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Landsec’s £2.2B Victoria Overhaul Reflects How Your Brain Works

Carissa Kilgour spends a lot of time thinking about lobbies and how your brain works.

Kilgour, workplace director at Landsec, is tasked with making sure the London portfolio of the U.K.’s biggest REIT reflects not only the way people work today, but that it stimulates the brain in the right ways to get the most out of workers without making them stressed.

Landsec’s £2.2B Victoria Overhaul Reflects How Your Brain Works
Cardinal Place

Kilgour is one of the new wave of professionals in the real estate world whose touchstones are psychology and neuroscience as much as rents and yields.

“As companies change and more and more tasks become automated, a lot of what people do at work will be more about problem solving, creative work, collaboration and new ideas,” she said. “A lot of what we need the office environment to do will be about stimulating creativity. Will a plain vanilla office floor be enough to do that? You need to provide enough touch points to allow people to bring their best self to work.”

Kilgour said this starts the moment someone walks through the door of an office, with the reception. This is an area that is set to dramatically change.

“I spend a lot of time thinking about common areas. Historically companies or buildings would have had a nice polished reception, the kind where the chief executive would have walked in and thought, this is a space to be proud of. But I think receptions need to be vibrant places, people need to walk in and feel they are coming somewhere exciting, somewhere that reflects their purpose, interests, health and well-being.”

In terms of the changes that are being made, Kilgour points to the V Cafe in Cardinal Place, part of Landsec’s Victoria holdings in the West End. The company has undertaken a £2.2B redevelopment in the area, including the creating of Nova, a new 570K SF mixed-use development of three buildings comprising offices, residential and 17 restaurants.

Landsec’s £2.2B Victoria Overhaul Reflects How Your Brain Works
Cardinal Place

Instead of the traditional corporate lobby, Landsec has put a café in the lobby. The design aims to mirror the different ways your brain might need to work throughout the average day. There are standard tables where a business breakfast or lunch might be held, booths for more private meetings and individual soft chairs for people to relax and work in.

“If you go in at different times of day, the atmosphere is very different,” Kilgour said. “At breakfast and lunch it is very lively and buzzing. But after lunch is a lot quieter. You see people facing their chairs out of the windows and relaxing; closing their eyes or watching videos on their iPad. They may not be sleeping but they are resting.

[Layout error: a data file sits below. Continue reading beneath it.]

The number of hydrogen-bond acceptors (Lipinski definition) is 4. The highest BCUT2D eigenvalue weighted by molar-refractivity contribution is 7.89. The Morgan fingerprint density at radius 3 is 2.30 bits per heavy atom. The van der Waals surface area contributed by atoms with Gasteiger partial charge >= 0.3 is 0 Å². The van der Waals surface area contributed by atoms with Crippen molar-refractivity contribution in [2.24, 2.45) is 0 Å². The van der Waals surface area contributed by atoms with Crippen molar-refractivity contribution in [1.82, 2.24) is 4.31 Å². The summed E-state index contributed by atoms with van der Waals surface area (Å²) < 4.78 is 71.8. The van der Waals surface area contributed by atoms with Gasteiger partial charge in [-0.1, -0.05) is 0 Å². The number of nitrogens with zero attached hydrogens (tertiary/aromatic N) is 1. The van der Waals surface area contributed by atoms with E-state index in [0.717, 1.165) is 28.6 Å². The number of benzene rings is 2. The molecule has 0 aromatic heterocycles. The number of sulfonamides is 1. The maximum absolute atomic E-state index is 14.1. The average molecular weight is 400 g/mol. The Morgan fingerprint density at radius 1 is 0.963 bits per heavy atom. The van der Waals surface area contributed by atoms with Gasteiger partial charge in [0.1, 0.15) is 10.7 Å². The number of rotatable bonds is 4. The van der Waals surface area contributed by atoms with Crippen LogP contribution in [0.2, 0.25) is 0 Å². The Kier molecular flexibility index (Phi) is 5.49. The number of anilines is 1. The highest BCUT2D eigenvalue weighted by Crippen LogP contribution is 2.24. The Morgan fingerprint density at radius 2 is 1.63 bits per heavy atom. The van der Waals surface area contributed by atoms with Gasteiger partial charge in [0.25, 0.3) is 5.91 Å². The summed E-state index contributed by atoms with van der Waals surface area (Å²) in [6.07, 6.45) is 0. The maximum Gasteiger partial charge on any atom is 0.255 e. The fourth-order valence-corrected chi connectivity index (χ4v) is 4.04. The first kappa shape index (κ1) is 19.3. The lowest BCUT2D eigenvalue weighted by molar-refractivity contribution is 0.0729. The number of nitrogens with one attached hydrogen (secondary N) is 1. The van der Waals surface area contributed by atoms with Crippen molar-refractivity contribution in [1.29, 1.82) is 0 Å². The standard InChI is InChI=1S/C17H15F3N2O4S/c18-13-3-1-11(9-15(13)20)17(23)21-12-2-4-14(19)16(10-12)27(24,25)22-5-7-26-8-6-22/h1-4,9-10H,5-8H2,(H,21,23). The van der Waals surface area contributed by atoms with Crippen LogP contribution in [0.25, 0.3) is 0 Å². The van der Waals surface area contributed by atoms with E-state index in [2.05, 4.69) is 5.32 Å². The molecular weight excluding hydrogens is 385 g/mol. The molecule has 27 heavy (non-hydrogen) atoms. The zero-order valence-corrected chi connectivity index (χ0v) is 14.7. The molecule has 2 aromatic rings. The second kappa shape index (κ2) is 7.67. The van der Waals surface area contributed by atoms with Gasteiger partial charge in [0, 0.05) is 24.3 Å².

“There are lots of different styles and cognitive patterns, and you need to be different things at different times of the day — introvert or extrovert, collaborating or piling through lots of reading. There is a lot of stimulation of the brain at different times of day, so how does someone step away and take a breather? The landlord needs to provide that and nudge people towards the kind of space they need.”

Kilgour said that to a very large degree this is driven by the new working preferences of millennials and the younger generation now making up a larger part of the workforce. Such workers want to be managed in a different way.

“Younger workers are not simply happy to have a performance review three times a year — they want to be engaged, and get constant feedback to feel like they are learning and improving at work. You need to have the right kind of space to have that meeting and give that feedback, a quiet comfortable booth maybe — if you do it in a meeting room with stark white light they might get the wrong idea about where their career is going.”

Landsec’s £2.2B Victoria Overhaul Reflects How Your Brain Works
Landsec's Nova scheme

Kilgour said the property industry gets the wrong end of the stick when it comes to that current buzzword in the sector, flexibility.

“People get in a muddle about flexibility,” she said. “The kind of buildings we build will be pretty much the same — floor plates might get smaller as banks automate their trading functions, and companies might ask for more shared common space as they realise they are using their meeting rooms less than 50% of the time.

“The really important physical things you need to provide are good light, fresh air and connectivity. Flexibility is also about choice and the service you provide; Understanding the needs of the users, treating customers as people and providing experiences and services which take into account their well-being.”

To this last point, Kilgour said in Victoria, Landsec has been looking to provide opportunities for workers and the local community to learn, with a programme of speakers on a disparate range of topics, some related to business but on the whole just looking to be interesting.

And it has been looking to help workers in its offices to connect to the local area through tours and other events.

“All around our buildings there is such an exciting amount of history and life,” she said. “We know that feeling connected to a place is positive for mental health so we want to help people create a connection to where they work. These are softer things but they create the experience that people want and need.”